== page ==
In Bristol, art doesn’t just come on canvases. On the national street art scene, Bristol’s history in street art is incomparable, and it is one of the biggest and most inspirational creative hubs in the UK.
One of the new players on the Bristol street art scene is Pangea – James, a graphic designer for Smith and Milton, and Chantel, a print designer for popular high street brands, such as ASOS and River Island. The duo met at Bristol UWE, graduating last year, and have since been painting murals around the country, covering walls with their unique patterns, inspired by ancient mark-making and different forms of calligraphy.
“We started this when we were at university together; there is so much street art in Bristol, it’s hard not to want to get involved!” – James
If you mention art, people immediately visualise silent galleries where a double-barrelled surname is required for entry – but with the emergence of street art, it would not be unusual to walk down a street and see a striking wall mural.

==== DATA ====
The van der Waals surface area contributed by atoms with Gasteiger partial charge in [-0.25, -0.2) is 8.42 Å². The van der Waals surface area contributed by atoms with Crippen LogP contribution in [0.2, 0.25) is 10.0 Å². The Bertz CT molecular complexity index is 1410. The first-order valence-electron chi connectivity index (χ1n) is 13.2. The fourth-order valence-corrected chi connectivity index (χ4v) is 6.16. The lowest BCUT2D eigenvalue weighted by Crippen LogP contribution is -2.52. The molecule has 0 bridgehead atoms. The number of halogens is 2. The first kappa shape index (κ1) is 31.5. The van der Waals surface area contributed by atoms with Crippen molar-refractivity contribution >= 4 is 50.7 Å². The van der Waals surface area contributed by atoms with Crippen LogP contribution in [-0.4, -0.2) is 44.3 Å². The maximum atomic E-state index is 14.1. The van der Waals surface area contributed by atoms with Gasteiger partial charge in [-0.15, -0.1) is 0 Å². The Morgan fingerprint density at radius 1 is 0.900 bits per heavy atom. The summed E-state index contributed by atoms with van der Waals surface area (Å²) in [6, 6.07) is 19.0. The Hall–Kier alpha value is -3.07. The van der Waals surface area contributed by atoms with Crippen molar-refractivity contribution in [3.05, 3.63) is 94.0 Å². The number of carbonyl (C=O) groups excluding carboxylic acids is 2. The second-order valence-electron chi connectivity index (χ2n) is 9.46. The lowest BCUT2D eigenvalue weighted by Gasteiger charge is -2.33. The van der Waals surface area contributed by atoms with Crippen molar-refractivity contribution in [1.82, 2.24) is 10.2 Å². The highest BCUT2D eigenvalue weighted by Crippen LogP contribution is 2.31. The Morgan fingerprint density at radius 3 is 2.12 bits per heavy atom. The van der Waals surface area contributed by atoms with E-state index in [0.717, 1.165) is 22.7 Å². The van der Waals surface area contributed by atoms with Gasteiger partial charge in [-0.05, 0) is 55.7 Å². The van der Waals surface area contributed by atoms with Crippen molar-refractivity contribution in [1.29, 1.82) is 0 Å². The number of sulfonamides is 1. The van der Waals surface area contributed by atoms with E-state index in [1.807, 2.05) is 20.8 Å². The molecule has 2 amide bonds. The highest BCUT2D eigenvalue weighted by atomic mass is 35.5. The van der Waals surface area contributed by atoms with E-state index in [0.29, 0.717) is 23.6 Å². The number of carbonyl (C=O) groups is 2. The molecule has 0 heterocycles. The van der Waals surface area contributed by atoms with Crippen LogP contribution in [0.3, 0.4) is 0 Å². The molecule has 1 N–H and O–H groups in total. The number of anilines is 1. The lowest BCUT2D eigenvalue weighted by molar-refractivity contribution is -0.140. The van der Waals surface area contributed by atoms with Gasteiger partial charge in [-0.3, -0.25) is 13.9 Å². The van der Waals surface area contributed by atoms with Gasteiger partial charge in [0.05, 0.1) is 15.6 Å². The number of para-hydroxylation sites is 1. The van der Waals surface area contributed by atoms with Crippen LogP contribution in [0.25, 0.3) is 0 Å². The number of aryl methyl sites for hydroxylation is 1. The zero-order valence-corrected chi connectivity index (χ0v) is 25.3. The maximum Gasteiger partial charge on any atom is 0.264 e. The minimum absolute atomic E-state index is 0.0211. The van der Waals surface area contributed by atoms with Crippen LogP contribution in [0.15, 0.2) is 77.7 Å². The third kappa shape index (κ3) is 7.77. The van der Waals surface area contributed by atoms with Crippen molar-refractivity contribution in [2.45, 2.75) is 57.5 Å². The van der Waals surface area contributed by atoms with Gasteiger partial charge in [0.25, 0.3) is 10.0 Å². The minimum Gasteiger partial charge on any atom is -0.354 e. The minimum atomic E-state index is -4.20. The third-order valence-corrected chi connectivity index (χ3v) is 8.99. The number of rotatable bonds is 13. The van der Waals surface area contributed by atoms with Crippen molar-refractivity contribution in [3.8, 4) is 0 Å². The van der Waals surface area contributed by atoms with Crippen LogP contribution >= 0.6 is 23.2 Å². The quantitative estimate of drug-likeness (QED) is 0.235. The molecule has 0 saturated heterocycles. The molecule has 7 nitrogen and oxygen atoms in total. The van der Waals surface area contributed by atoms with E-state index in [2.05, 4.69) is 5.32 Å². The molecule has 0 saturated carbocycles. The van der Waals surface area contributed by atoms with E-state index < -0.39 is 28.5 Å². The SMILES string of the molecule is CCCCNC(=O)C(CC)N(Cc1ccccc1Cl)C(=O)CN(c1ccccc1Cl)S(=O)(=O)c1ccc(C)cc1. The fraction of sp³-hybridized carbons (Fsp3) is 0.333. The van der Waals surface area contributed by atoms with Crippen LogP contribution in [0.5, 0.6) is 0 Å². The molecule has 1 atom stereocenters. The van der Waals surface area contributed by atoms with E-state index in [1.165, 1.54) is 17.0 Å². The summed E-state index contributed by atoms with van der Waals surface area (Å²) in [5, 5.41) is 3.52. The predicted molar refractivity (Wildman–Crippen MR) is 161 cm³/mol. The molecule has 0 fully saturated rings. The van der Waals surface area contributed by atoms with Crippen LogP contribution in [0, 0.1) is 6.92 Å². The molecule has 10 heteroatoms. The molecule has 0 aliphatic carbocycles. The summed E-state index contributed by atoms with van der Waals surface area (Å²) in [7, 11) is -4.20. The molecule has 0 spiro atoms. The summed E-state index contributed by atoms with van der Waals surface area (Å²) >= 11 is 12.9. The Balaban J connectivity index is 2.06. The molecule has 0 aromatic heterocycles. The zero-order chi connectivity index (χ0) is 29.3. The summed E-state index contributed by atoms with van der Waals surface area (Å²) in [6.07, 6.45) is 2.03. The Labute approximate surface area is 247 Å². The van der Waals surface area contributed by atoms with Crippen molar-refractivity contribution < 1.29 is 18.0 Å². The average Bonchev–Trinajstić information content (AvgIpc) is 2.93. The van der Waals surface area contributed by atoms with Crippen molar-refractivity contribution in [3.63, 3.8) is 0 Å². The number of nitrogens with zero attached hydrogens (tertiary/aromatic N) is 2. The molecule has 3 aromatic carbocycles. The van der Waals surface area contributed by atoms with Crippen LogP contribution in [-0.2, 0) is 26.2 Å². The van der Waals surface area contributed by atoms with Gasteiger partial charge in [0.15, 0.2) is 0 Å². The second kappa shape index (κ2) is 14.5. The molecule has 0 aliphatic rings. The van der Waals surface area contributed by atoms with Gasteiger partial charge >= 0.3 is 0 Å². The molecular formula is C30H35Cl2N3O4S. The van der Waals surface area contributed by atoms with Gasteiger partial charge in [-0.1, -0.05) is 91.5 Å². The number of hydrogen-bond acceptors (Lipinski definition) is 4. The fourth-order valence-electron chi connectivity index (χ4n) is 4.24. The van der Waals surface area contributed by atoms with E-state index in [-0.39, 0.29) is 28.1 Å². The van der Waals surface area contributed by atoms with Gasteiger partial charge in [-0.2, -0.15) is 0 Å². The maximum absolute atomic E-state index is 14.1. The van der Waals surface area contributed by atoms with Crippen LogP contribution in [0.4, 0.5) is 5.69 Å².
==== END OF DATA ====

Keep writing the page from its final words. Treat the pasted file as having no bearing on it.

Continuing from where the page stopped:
This is what Pangea are about – bringing the art galleries to the streets, and making the arts accessible to all.
“I believe art should be experienced by as many people as possible, and I’ll feel guilty owning work that is stored away in boxes where no one can see it” – Chantel
With a near-obsessive interest in typography, calligraphy, and ways of abstracting them into patterns, Pangea have been developing their own language – one that is universal, challenging and embracing the full spectrum of what art can be, interpreting by anyone in their own way, and read however they want.
Pangea is a street collective, but their work has graced the walls of several exhibitions around the country, receiving brilliant feedback. Now, the duo’s ambitions are expanding to the streets of South America, where they hope to gain a deeper understanding of the culture from which their original calligraphy and patterns stem.
Through this work, Pangea want to bring colour to communities, building relationships through the universal language of street art, and intend to achieve this by learning what ‘community’ means to locals across South America. The varying answers they receive will then be incorporated into murals in each local area, interweaved with a jumble of different patterns and graffiti, giving each neighbourhood its own visual identity and commonality.
However, Pangea can’t do this alone, and need support in achieving this goal – they have recently launched their KickStarter page, and can’t wait to bring this project to life.
Words by Navz Sangwan